The requirements for successful label printing and shipping doesn’t stop at the software, though. Obviously, an organization will need a quality scale and printer, and the SendPro solution provides both. Both the scale and the printer are simple to use and plug directly into a computer via a USB port. The scale will accurately weigh packages up to 10 pounds. If an organization finds itself needing to ship packages larger than 10 pounds, the SendPro networked solution comes with a more robust scale that can weigh packages up to 70 pounds. The printer is capable of creating professional labels for each shipping carrier your organization might use. For maximum effectiveness, Pitney Bowes suggests providing a SendPro solution for every team member that will be shipping in the organization.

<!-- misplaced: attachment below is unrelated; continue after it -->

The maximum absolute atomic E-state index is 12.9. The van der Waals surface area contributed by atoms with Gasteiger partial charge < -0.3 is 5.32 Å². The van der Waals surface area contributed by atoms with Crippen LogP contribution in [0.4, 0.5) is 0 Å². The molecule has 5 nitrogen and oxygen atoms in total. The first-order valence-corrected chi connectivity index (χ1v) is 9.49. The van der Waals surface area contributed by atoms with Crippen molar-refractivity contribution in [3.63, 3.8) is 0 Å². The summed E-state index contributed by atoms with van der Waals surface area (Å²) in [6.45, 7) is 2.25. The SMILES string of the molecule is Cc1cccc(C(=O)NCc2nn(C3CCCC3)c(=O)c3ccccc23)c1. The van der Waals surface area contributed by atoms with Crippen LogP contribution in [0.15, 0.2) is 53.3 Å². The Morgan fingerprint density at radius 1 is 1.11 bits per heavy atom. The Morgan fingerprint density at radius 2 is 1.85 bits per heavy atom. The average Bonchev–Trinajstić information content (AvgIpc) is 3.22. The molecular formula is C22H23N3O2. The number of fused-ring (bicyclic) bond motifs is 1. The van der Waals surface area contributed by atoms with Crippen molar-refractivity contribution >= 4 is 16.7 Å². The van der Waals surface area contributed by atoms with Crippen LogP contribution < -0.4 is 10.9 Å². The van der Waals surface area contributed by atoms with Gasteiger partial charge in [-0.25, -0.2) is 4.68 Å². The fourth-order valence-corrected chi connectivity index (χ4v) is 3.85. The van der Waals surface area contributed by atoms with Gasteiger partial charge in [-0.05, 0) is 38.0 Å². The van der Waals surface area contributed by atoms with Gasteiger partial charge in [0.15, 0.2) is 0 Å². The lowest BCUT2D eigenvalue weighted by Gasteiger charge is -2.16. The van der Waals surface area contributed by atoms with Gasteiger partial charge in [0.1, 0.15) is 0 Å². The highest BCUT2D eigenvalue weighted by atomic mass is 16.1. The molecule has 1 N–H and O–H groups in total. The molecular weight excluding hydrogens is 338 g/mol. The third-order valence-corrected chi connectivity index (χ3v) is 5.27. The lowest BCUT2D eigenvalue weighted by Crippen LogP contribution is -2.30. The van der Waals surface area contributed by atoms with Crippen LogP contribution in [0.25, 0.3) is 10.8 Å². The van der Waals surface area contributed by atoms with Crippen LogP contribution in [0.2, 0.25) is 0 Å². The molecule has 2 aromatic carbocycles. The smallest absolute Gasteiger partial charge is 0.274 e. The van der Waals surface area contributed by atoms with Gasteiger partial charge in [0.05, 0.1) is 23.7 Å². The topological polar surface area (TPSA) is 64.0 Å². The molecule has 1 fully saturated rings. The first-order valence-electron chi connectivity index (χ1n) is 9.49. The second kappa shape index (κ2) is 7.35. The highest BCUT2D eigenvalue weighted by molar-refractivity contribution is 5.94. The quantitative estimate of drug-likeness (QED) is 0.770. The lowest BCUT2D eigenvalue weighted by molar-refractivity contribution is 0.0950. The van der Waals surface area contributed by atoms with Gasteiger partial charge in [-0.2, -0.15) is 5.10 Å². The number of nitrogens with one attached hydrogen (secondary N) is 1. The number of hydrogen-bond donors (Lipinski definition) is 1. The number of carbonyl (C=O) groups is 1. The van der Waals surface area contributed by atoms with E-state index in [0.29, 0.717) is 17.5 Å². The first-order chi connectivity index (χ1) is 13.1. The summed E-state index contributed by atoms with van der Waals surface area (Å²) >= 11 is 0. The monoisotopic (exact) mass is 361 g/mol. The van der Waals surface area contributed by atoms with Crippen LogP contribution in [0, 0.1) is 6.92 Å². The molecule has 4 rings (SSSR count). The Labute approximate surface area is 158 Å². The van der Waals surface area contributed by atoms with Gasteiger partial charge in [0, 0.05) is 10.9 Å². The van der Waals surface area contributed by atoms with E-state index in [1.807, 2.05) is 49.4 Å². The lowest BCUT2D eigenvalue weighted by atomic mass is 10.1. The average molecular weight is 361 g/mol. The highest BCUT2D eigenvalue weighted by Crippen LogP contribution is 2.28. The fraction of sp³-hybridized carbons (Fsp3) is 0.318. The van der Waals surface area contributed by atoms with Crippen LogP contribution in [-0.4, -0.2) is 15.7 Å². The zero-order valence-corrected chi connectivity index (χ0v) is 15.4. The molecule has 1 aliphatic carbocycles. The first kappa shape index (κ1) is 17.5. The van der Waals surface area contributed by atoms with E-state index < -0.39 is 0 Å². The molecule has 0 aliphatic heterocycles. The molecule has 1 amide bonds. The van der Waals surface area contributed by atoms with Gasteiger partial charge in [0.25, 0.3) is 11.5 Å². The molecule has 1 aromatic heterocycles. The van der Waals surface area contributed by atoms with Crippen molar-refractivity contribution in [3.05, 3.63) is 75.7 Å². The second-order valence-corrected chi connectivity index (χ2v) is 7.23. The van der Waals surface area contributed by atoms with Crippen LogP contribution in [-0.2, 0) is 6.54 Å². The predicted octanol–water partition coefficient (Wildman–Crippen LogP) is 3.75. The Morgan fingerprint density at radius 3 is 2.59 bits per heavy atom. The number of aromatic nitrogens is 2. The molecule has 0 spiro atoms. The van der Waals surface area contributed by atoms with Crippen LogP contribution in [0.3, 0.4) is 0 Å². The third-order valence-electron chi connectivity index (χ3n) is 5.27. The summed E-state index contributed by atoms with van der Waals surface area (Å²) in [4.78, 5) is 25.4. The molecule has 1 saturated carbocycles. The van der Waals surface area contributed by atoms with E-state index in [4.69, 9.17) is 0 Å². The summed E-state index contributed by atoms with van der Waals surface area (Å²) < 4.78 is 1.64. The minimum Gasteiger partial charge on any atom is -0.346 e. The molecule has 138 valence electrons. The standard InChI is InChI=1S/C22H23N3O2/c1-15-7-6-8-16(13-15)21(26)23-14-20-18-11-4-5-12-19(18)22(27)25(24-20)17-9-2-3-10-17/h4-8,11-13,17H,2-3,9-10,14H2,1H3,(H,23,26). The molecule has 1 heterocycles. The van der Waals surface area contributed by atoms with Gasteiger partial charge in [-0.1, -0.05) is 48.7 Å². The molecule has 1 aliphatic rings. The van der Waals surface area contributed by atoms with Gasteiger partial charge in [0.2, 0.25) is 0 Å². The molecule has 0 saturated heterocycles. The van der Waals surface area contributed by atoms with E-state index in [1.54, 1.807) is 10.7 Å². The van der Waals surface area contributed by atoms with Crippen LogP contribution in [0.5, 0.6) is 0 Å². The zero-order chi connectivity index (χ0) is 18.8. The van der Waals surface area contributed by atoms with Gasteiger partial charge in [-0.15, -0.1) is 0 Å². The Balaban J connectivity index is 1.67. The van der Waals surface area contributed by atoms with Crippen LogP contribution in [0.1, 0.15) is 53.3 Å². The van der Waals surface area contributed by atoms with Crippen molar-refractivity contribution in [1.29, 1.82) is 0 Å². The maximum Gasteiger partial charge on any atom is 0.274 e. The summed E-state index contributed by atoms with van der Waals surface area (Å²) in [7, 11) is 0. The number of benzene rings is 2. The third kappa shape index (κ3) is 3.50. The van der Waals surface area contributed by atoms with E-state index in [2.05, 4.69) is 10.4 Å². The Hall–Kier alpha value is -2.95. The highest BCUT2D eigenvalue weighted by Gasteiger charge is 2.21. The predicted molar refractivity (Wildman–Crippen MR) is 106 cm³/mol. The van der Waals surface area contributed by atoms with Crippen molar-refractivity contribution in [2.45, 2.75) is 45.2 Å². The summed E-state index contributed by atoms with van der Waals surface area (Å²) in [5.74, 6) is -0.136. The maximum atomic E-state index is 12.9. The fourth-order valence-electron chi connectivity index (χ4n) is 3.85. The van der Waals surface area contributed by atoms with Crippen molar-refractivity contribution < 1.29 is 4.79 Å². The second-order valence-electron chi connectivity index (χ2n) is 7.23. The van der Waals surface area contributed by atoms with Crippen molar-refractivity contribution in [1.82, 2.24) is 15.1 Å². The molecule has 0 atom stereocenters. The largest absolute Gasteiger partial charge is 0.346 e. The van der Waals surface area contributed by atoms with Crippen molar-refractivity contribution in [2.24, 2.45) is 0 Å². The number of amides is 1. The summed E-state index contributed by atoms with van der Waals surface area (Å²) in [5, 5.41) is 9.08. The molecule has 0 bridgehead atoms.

IMpb compliance is riddled with opportunities to make mistakes when shipping. The SendPro solution eliminates mistakes that happen when shippers don’t understand the rules. Those IMpb compliance mistakes are more than just an inconvenience. Seemingly simple errors like delivering to the wrong recipient, incorrect addresses and blank package dimensions can quickly add up and cost the organization unnecessary dollars. Not only do these mistakes cost money, but they also reduce productivity and can hurt customer relationships.
IMpb compliance certainly has its share of complexities, but Pitney Bowes has eliminated those complexities with the SendPro solution. If you’re looking for more shipping tips and ways to maximize your process, check out this helpful guide: Shipping Simplified.